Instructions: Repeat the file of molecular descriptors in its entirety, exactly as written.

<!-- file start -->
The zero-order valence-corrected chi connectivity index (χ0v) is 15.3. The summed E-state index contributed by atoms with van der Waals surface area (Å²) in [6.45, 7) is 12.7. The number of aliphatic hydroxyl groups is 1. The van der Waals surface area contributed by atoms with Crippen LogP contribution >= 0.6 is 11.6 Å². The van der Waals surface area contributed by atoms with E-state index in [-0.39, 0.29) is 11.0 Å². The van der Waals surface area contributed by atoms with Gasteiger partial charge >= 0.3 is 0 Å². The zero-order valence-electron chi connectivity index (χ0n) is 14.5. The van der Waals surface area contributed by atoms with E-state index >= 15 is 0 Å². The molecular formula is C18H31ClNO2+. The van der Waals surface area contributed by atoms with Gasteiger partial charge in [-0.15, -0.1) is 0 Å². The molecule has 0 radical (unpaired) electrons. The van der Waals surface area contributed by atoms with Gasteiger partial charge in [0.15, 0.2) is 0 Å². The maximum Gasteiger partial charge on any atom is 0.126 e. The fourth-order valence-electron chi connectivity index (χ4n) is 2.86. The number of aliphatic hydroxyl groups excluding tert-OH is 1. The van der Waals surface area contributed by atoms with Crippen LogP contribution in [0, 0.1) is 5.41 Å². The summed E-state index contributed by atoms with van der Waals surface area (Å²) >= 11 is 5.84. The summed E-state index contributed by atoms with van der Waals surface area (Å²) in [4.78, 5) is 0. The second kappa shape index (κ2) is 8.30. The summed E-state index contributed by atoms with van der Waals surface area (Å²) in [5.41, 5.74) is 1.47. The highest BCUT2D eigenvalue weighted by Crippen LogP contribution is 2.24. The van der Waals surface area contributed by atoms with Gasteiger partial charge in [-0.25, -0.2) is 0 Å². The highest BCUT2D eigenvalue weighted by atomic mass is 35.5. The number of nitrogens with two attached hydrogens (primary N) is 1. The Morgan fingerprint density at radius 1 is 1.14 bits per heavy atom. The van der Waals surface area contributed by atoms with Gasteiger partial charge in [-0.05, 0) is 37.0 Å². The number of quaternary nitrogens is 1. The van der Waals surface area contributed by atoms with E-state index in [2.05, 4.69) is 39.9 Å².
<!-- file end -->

The zero-order valence-corrected chi connectivity index (χ0v) is 15.3. The summed E-state index contributed by atoms with van der Waals surface area (Å²) in [6.45, 7) is 12.7. The number of aliphatic hydroxyl groups is 1. The van der Waals surface area contributed by atoms with Crippen LogP contribution >= 0.6 is 11.6 Å². The van der Waals surface area contributed by atoms with E-state index in [-0.39, 0.29) is 11.0 Å². The van der Waals surface area contributed by atoms with Gasteiger partial charge >= 0.3 is 0 Å². The zero-order valence-electron chi connectivity index (χ0n) is 14.5. The van der Waals surface area contributed by atoms with E-state index >= 15 is 0 Å². The molecular formula is C18H31ClNO2+. The van der Waals surface area contributed by atoms with Gasteiger partial charge in [-0.15, -0.1) is 0 Å². The molecule has 0 radical (unpaired) electrons. The van der Waals surface area contributed by atoms with Gasteiger partial charge in [0.15, 0.2) is 0 Å². The maximum Gasteiger partial charge on any atom is 0.126 e. The fourth-order valence-electron chi connectivity index (χ4n) is 2.86. The number of aliphatic hydroxyl groups excluding tert-OH is 1. The van der Waals surface area contributed by atoms with Crippen LogP contribution in [0, 0.1) is 5.41 Å². The summed E-state index contributed by atoms with van der Waals surface area (Å²) >= 11 is 5.84. The summed E-state index contributed by atoms with van der Waals surface area (Å²) in [4.78, 5) is 0. The second kappa shape index (κ2) is 8.30. The summed E-state index contributed by atoms with van der Waals surface area (Å²) in [5.41, 5.74) is 1.47. The highest BCUT2D eigenvalue weighted by Crippen LogP contribution is 2.24. The van der Waals surface area contributed by atoms with Gasteiger partial charge in [-0.25, -0.2) is 0 Å². The highest BCUT2D eigenvalue weighted by atomic mass is 35.5. The number of nitrogens with two attached hydrogens (primary N) is 1. The Morgan fingerprint density at radius 1 is 1.14 bits per heavy atom. The van der Waals surface area contributed by atoms with Gasteiger partial charge in [-0.05, 0) is 37.0 Å². The number of quaternary nitrogens is 1. The van der Waals surface area contributed by atoms with E-state index in [2.05, 4.69) is 39.9 Å².